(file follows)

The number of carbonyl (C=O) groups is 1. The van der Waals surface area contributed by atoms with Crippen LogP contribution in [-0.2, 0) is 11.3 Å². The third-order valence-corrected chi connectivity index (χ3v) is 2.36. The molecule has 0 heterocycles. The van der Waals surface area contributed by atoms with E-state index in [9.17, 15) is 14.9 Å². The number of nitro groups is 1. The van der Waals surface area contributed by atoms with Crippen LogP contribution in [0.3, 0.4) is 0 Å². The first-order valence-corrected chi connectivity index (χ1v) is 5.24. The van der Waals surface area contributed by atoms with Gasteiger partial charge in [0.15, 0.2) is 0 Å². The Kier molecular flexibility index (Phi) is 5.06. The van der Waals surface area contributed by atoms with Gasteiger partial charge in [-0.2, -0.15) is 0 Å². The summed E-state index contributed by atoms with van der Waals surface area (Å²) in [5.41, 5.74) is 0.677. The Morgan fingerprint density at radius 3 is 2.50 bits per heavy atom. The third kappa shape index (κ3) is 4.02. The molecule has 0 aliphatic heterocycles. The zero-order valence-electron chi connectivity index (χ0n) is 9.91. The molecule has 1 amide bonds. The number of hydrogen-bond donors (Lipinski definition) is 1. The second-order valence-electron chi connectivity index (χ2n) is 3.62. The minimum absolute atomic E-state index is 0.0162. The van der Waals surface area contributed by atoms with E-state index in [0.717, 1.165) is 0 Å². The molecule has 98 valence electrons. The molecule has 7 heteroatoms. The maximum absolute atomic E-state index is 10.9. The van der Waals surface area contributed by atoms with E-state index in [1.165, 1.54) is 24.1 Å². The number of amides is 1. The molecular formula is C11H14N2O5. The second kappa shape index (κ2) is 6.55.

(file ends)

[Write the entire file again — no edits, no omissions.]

The number of carbonyl (C=O) groups is 1. The van der Waals surface area contributed by atoms with Crippen LogP contribution in [-0.2, 0) is 11.3 Å². The third-order valence-corrected chi connectivity index (χ3v) is 2.36. The molecule has 0 heterocycles. The van der Waals surface area contributed by atoms with E-state index in [9.17, 15) is 14.9 Å². The number of nitro groups is 1. The van der Waals surface area contributed by atoms with Crippen LogP contribution in [0.3, 0.4) is 0 Å². The first-order valence-corrected chi connectivity index (χ1v) is 5.24. The van der Waals surface area contributed by atoms with Gasteiger partial charge in [0.15, 0.2) is 0 Å². The Kier molecular flexibility index (Phi) is 5.06. The van der Waals surface area contributed by atoms with Gasteiger partial charge in [-0.2, -0.15) is 0 Å². The summed E-state index contributed by atoms with van der Waals surface area (Å²) in [5.41, 5.74) is 0.677. The Morgan fingerprint density at radius 3 is 2.50 bits per heavy atom. The third kappa shape index (κ3) is 4.02. The molecule has 0 aliphatic heterocycles. The zero-order valence-electron chi connectivity index (χ0n) is 9.91. The molecule has 1 amide bonds. The number of hydrogen-bond donors (Lipinski definition) is 1. The second-order valence-electron chi connectivity index (χ2n) is 3.62. The minimum absolute atomic E-state index is 0.0162. The van der Waals surface area contributed by atoms with E-state index in [0.717, 1.165) is 0 Å². The molecule has 98 valence electrons. The molecule has 7 heteroatoms. The maximum absolute atomic E-state index is 10.9. The van der Waals surface area contributed by atoms with E-state index in [1.165, 1.54) is 24.1 Å². The number of amides is 1. The molecular formula is C11H14N2O5. The second kappa shape index (κ2) is 6.55.